My journey of reconciling my faith, sexuality and culture at the best of times has been beautiful in its diversity and at the worst, well, considering suicide. Wow, what an awfully blunt way to begin a blog post. It’s the truth though. For a long time I found myself waking up with one thought and going to sleep with the same thought. This question would often plague me into the small hours of the morning rendering me unable to sleep properly. Kind of like a constant tape playing in my mind so that no matter what I was doing, no matter how far removed the activity was from religion, culture and sexuality, I still found the tape playing in the back of my mind incessantly. What was the question? Well, it was this: ‘How on earth am I going to make my sexuality work with my religion and culture?’
It wasn’t until years after that a friend suggested to me that she thought that I might have been depressed. Now that was something quite difficult to hear at first. After finally getting to grips and indeed digesting what she had said I came to the realisation that actually yes I was depressed and that I also, some days, even now, I find myself having moments of wondering what my future will look like and the barriers I will undoubtedly face.
Due to my lived experience of multiple-discrimination and being born in a country which I have many rights extended to me that I arguably would not have in many parts of the world, particularly my mother land of Pakistan, makes me not only very thankful but ferociously more adamant in my activism and my desire to do as much as a I can in the advancement of universal human rights starting with my local community and student politics. Globalising the local and localising the global is a brilliant way of phrasing this and indeed explaining what I mean. It doesn’t even start and end with universal human rights; I am always being reminded of the importance of visibility and indeed the importance of me being visible as a queer, Black, Muslim woman.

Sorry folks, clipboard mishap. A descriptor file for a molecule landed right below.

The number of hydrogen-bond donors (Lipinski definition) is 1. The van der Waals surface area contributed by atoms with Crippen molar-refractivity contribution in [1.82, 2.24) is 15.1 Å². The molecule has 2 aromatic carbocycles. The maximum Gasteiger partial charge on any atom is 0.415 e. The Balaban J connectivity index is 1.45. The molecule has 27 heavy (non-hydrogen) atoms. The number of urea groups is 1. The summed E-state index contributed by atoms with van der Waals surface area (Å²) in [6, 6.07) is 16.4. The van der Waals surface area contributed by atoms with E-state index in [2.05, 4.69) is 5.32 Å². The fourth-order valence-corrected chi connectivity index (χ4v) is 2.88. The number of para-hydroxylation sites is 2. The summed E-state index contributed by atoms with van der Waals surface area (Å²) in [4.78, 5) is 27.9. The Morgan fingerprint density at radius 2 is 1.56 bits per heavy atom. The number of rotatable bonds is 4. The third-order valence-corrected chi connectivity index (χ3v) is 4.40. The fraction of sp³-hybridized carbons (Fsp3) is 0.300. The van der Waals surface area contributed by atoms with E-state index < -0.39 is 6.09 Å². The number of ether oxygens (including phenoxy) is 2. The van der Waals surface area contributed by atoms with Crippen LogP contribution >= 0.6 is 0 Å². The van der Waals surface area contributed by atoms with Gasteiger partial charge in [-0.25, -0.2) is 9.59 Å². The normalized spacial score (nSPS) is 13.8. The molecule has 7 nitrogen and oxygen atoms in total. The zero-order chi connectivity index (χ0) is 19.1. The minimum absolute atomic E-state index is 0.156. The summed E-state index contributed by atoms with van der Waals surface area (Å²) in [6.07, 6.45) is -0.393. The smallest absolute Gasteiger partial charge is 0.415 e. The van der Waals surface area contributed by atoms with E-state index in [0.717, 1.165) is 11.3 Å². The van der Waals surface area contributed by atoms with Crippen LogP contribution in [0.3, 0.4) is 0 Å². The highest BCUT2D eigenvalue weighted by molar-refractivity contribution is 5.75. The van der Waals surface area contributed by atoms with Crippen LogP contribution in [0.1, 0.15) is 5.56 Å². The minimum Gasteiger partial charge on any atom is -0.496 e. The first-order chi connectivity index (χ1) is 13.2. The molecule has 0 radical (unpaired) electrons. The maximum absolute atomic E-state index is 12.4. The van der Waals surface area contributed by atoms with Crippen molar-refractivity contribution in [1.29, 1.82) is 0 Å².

It’s late, I’m tired and I feel like I’m rambling but the point of this post is to try and articulate that no matter what you have been through or continue to go through always remember this: ‘Vulnerability is our most accurate measurement of courage.’ It is through feeling vulnerable that we are able to truly gage just how passionately we feel about something and it is that very passion that ignites and fuels the fire within us which gives us the confidence and self-belief to pursue whatever it is that we feel scared about pursuing. In some cases it all starts with feeling vulnerable. We should never be ashamed of vulnerability or even exposing our vulnerable side… ‘As we let our own lights shine we unconsciously allow others to do the same’ is another quote that sums up what I am trying to express in a neat little package of beautiful literature.
Let me leave you with a quote. It’s one that I hold very dear to me and use often especially during times of struggle whether that be on a personal or professional level.
‘Courage is not the absence of fear. Courage is the recognition that some things are more important than fear.’